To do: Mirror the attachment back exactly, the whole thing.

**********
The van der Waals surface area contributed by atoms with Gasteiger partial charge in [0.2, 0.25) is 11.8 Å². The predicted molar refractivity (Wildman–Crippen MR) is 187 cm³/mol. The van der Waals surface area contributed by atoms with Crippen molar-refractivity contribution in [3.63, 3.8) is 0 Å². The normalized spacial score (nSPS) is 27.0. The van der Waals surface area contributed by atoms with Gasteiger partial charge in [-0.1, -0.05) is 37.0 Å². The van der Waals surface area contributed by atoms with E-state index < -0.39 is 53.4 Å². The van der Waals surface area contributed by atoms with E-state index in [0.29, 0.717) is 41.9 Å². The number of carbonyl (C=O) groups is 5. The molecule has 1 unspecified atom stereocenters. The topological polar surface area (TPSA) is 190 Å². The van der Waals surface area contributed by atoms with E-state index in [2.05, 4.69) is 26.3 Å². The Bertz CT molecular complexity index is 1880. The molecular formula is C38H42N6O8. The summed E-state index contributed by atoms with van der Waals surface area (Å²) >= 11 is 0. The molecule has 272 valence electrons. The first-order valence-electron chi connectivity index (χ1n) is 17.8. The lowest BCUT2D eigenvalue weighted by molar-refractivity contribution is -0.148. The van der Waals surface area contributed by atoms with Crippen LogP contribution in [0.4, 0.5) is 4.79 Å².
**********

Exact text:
The van der Waals surface area contributed by atoms with Gasteiger partial charge in [0.2, 0.25) is 11.8 Å². The predicted molar refractivity (Wildman–Crippen MR) is 187 cm³/mol. The van der Waals surface area contributed by atoms with Crippen molar-refractivity contribution in [3.63, 3.8) is 0 Å². The normalized spacial score (nSPS) is 27.0. The van der Waals surface area contributed by atoms with Gasteiger partial charge in [-0.1, -0.05) is 37.0 Å². The van der Waals surface area contributed by atoms with E-state index < -0.39 is 53.4 Å². The van der Waals surface area contributed by atoms with E-state index in [0.29, 0.717) is 41.9 Å². The number of carbonyl (C=O) groups is 5. The molecule has 1 unspecified atom stereocenters. The topological polar surface area (TPSA) is 190 Å². The van der Waals surface area contributed by atoms with E-state index in [2.05, 4.69) is 26.3 Å². The Bertz CT molecular complexity index is 1880. The molecular formula is C38H42N6O8. The summed E-state index contributed by atoms with van der Waals surface area (Å²) >= 11 is 0. The molecule has 272 valence electrons. The first-order valence-electron chi connectivity index (χ1n) is 17.8. The lowest BCUT2D eigenvalue weighted by molar-refractivity contribution is -0.148. The van der Waals surface area contributed by atoms with Crippen LogP contribution in [0.4, 0.5) is 4.79 Å².